Special Feature
Coral Reef Photo

The Great Barrier Reef and other World Heritage Sites are under immediate threat of collapse if better management practices are not implemented soon, according to research published recently in Science. Read about why and what can be done on EurekAlert!.


Video:Using state-of-the-art GPS-linked satellite tags, researchers from the University of Massachusetts Amherst's Large Pelagic Research Center are tracking the complex migration habits of leatherback sea turtles. See them in action here and read about their efforts on EurekAlert!.
The Marine Science Portal on EurekAlert! was created through grants from The David and Lucile Packard Foundation and The Ambrose Monell Foundation.
 

Key: Meeting M      Journal J      Funder F

Showing releases 156-165 out of 391.

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Public Release: 2-Mar-2015
10th Annual Genomics of Energy & Environment Meeting
10th Annual Genomics of Energy & Environment Meeting
Register now for 10th Annual Genomics of Energy & Environment Meeting. The US Department of Energy Joint Genome Institute has assembled a roster of dynamic speakers and workshops for its Annual Meeting, March 23-26, 2015.

Contact: David Gilbert
degilbert@lbl.gov
925-296-5643
DOE/Joint Genome Institute

Public Release: 2-Mar-2015
Proceedings of the National Academy of Sciences
New technique improves forecasts for Canada's prized salmon fishery
A method developed by Scripps Institution of Oceanography at UC San Diego researchers for analyzing and predicting nature's dynamic and interconnected systems has improved forecasts of populations of Fraser River Sockeye Salmon, a highly prized fishery in British Columbia.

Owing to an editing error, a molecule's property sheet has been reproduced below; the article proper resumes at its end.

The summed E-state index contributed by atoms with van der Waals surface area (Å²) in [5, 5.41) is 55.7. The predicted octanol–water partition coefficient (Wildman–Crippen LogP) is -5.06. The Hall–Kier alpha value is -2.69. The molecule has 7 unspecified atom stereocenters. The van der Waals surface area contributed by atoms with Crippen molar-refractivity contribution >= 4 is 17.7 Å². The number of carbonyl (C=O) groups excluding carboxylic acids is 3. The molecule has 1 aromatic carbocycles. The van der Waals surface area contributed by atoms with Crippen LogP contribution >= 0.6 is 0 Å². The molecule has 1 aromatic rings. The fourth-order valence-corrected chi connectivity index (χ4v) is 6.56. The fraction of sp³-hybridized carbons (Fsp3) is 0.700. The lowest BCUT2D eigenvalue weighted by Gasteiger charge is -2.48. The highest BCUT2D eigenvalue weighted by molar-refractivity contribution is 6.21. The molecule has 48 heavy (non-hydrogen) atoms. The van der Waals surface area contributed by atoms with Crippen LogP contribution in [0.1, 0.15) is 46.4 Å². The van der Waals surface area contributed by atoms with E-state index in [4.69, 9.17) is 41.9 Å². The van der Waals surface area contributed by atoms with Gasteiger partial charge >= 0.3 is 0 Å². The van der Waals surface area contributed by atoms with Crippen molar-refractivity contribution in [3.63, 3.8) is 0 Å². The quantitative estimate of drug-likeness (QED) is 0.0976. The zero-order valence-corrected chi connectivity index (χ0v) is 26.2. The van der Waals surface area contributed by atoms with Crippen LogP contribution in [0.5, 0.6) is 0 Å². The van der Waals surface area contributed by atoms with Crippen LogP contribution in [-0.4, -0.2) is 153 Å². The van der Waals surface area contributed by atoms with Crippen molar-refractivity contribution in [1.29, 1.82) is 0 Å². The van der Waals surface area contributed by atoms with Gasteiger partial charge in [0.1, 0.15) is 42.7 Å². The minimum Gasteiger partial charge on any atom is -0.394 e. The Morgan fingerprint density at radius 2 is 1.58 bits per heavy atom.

National Science Foundation, Foundation for the Advancement of Outstanding Scholarship and Ministry of Science and Technology of Taiwan, NSF NOAA Comparative Analysis of Marine Ecosystem Organization Program

Contact: Mario Aguilera or Robert Monroe
scrippsnews@ucsd.edu
858-534-3624
University of California - San Diego

Public Release: 2-Mar-2015
Mysterious microbes hold big possibilities for Sloan Research Fellow Alyson Santoro
Marine microbiologist Alyson Santoro of the University of Maryland Center for Environmental Science was recently awarded a prestigious Sloan Research Fellowship to study mysterious single-celled mircroorganisms called archaea. Once thought to live only in extreme environments, they are now known to be among the most abundant organisms on the planet yet still little is known about them.
Alfred P. Sloan Foundation

Contact: Amy Pelsinsky
apelsinsky@umces.edu
410-330-1389
University of Maryland Center for Environmental Science

Public Release: 2-Mar-2015
Frontiers in Ecology and the Environment
UT research: Conservation organizations need to keep up with nature
A new paper authored by a University of Tennessee, Knoxville, professor suggests that in order to cope, conservation organizations need to adapt like the organisms they seek to protect. The paper, published in Frontiers in Ecology and the Environment, argues that conservation organizations need to be bolder in their adaptation efforts given the rate and extent of the ecological changes that are coming.